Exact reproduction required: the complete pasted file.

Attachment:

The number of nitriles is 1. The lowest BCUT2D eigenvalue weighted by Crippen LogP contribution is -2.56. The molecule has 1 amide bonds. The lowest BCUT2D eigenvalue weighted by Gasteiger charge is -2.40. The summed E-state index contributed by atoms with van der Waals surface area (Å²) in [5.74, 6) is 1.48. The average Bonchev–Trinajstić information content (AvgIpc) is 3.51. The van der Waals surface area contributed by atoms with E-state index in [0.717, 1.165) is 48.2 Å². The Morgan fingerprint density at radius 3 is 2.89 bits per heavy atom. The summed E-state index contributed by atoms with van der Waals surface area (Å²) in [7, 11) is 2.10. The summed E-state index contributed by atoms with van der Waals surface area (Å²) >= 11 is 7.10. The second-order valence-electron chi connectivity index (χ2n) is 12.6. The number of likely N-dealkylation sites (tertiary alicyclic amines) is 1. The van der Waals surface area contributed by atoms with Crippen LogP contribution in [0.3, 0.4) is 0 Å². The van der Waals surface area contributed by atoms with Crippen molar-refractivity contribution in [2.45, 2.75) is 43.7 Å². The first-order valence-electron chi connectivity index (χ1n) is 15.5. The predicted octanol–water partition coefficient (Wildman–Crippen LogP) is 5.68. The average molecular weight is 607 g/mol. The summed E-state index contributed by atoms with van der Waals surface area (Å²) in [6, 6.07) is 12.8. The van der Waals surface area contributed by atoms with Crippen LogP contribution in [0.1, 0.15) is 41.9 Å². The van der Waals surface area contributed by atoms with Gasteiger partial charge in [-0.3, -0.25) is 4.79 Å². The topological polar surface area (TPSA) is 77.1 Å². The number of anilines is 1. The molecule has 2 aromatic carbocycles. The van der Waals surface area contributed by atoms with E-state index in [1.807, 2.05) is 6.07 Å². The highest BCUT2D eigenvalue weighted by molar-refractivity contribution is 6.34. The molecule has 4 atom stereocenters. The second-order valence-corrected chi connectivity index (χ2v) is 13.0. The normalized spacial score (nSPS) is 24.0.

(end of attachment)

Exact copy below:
The number of nitriles is 1. The lowest BCUT2D eigenvalue weighted by Crippen LogP contribution is -2.56. The molecule has 1 amide bonds. The lowest BCUT2D eigenvalue weighted by Gasteiger charge is -2.40. The summed E-state index contributed by atoms with van der Waals surface area (Å²) in [5.74, 6) is 1.48. The average Bonchev–Trinajstić information content (AvgIpc) is 3.51. The van der Waals surface area contributed by atoms with E-state index in [0.717, 1.165) is 48.2 Å². The Morgan fingerprint density at radius 3 is 2.89 bits per heavy atom. The summed E-state index contributed by atoms with van der Waals surface area (Å²) in [7, 11) is 2.10. The summed E-state index contributed by atoms with van der Waals surface area (Å²) >= 11 is 7.10. The second-order valence-electron chi connectivity index (χ2n) is 12.6. The number of likely N-dealkylation sites (tertiary alicyclic amines) is 1. The van der Waals surface area contributed by atoms with Crippen LogP contribution in [0.3, 0.4) is 0 Å². The van der Waals surface area contributed by atoms with Crippen molar-refractivity contribution in [2.45, 2.75) is 43.7 Å². The first-order valence-electron chi connectivity index (χ1n) is 15.5. The predicted octanol–water partition coefficient (Wildman–Crippen LogP) is 5.68. The average molecular weight is 607 g/mol. The summed E-state index contributed by atoms with van der Waals surface area (Å²) in [6, 6.07) is 12.8. The van der Waals surface area contributed by atoms with Crippen LogP contribution in [0.1, 0.15) is 41.9 Å². The van der Waals surface area contributed by atoms with Gasteiger partial charge in [-0.3, -0.25) is 4.79 Å². The topological polar surface area (TPSA) is 77.1 Å². The number of anilines is 1. The molecule has 2 aromatic carbocycles. The van der Waals surface area contributed by atoms with E-state index in [1.807, 2.05) is 6.07 Å². The highest BCUT2D eigenvalue weighted by molar-refractivity contribution is 6.34. The molecule has 4 atom stereocenters. The second-order valence-corrected chi connectivity index (χ2v) is 13.0. The normalized spacial score (nSPS) is 24.0.